Today, I am thinking of my Dad - he was the greatest! My very first memory is of dad. I was 2 years old in my crib - it was either very early in the morning or late (it was dark) when the door opened. I remember his silhouette in the doorway - daddy... He walked in the room, bent over my crib and said "Donna, you want to go fishing?"
I thought I had dreamt that for the longest time, until I told Mom, who told me, "yes, Daddy used to take you fishing all the time. He'd get you dressed, pack a lunch and leave a note on the fridge 'Mom, took Donna fishing'". And off we'd go.
Dad always loved fish and loved to fish. He subscribed to two publications that he read cover to cover - Field & Stream and National Geographic (he killed us in the geography category of Trivial Pursuit). My brother Mark was a "bonus baby" - a full 20 years younger than I. Mom, Dad and Mark must have circled the Great Lakes 3 times on their camping vacations. Always looking for the one that couldn't get away. Setting up the huge, blue and white striped circus tent in the woods. I don't know if dad knew it was blue and white - he was color blind - but I think it must have always been the only one in a campground, maybe the state.
Most of the time they got those fish but on one particular day, they got skunked. Mark, as luck would have it, was the only one who caught anything - his first fish - all 3" of it. He was a headstrong child and insisted that he keep his very first fish so dad relented - the only time I can remember he ever broke the law. When they returned to the dock, Mark insisted that dad clean his fish. Okay, let's teach the kid how it's done.
The way you clean a fish is simple but involves a few steps - after step one, Mark decided he didn't really want any part of it, promptly abandoned Dad (and his precious first fish) and ran off to make some new friends. Dad, never one to shirk a task, continued, alone, to clean that minnow. Scales off, head off, cut the belly, remove the guts, wash it and you're done. It just seemed wrong to toss the minnow in the trash as anyone else would have done but not my Dad - once he started something, he finished it.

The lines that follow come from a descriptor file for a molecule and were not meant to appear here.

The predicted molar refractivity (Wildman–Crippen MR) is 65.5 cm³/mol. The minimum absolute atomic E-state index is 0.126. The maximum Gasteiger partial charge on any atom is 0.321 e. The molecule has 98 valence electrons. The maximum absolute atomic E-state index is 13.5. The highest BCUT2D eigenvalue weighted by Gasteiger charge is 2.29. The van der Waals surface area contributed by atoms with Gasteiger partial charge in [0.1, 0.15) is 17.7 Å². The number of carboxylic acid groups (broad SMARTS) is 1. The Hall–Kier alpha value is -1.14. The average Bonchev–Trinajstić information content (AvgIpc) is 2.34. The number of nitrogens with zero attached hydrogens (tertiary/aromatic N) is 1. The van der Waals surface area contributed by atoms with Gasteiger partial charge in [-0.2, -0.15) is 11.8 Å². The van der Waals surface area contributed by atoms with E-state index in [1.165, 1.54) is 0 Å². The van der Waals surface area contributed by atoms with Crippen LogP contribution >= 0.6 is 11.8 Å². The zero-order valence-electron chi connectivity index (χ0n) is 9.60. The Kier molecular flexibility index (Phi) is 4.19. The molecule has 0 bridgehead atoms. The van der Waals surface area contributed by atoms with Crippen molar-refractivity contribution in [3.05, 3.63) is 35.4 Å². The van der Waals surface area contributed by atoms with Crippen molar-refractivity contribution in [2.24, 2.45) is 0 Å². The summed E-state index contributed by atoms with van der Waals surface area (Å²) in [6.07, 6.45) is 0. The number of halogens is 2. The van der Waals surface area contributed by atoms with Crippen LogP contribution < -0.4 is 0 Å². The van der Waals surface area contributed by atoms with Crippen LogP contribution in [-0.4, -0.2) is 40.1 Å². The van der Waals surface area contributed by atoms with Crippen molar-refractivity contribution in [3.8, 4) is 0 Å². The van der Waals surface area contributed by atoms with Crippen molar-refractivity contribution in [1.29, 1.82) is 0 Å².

People are so wonderful, so sympathetic, the "plight" of my family did not go unnoticed. How terrible that those people have only that minnow to eat! So, that night 3 people searched the campground for my folks - bringing fish for my family to eat! People can be so compassionate.
Dad was not only a fisherman, he was an artist. Not the conventional artist - no smock, no paint palette. His art was the restoration of crashed up cars - he was a body and fender man and he was a great one. He loved his work, he talked about the tolerance of metal, just how much you could stress it before it would give. He talked about what a really good paint job was. He appreciated art and craftsmanship and always supported our efforts.
Of all the gifts my dad gave me, perhaps the very best gift was the peace he left behind. No words unspoken, no turmoil between we children, no wondering if he loved us, no wondering if we'd disappointed him. He was an exceptional father, he was an exceptional man, he was gentle, loving and kind, he was our rock and our example and you know, he still is. We sure miss you, Pop.
Happy Father's Day! If you're lucky enough to have your Dad, give him a great big hug from me!
Donna Kato is one of the founders of CraftEdu, has her own brand of polymer clay (Kato Polyclay by Van Aken, Int.), is an author and teacher - on the road and online.
Workshops at CraftEdu